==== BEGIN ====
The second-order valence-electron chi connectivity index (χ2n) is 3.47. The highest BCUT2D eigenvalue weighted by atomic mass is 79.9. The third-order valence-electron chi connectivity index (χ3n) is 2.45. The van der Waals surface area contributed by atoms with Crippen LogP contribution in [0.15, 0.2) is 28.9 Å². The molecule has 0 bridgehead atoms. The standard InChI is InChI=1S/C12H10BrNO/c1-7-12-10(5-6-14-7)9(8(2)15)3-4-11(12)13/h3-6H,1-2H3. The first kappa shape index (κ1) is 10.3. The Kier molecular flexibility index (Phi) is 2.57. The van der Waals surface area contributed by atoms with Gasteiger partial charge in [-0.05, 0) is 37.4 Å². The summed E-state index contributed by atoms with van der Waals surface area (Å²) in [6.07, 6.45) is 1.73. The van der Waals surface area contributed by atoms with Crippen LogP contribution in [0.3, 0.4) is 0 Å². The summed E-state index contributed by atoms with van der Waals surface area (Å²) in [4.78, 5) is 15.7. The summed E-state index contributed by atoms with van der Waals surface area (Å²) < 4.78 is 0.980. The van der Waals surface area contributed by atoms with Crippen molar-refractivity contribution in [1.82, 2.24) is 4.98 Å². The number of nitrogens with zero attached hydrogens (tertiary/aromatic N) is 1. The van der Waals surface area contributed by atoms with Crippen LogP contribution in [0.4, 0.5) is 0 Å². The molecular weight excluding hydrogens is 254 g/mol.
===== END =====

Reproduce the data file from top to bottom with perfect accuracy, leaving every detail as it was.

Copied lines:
The second-order valence-electron chi connectivity index (χ2n) is 3.47. The highest BCUT2D eigenvalue weighted by atomic mass is 79.9. The third-order valence-electron chi connectivity index (χ3n) is 2.45. The van der Waals surface area contributed by atoms with Crippen LogP contribution in [0.15, 0.2) is 28.9 Å². The molecule has 0 bridgehead atoms. The standard InChI is InChI=1S/C12H10BrNO/c1-7-12-10(5-6-14-7)9(8(2)15)3-4-11(12)13/h3-6H,1-2H3. The first kappa shape index (κ1) is 10.3. The Kier molecular flexibility index (Phi) is 2.57. The van der Waals surface area contributed by atoms with Gasteiger partial charge in [-0.05, 0) is 37.4 Å². The summed E-state index contributed by atoms with van der Waals surface area (Å²) in [6.07, 6.45) is 1.73. The van der Waals surface area contributed by atoms with Crippen LogP contribution in [0.3, 0.4) is 0 Å². The summed E-state index contributed by atoms with van der Waals surface area (Å²) in [4.78, 5) is 15.7. The summed E-state index contributed by atoms with van der Waals surface area (Å²) < 4.78 is 0.980. The van der Waals surface area contributed by atoms with Crippen molar-refractivity contribution in [1.82, 2.24) is 4.98 Å². The number of nitrogens with zero attached hydrogens (tertiary/aromatic N) is 1. The van der Waals surface area contributed by atoms with Crippen LogP contribution in [0.4, 0.5) is 0 Å². The molecular weight excluding hydrogens is 254 g/mol.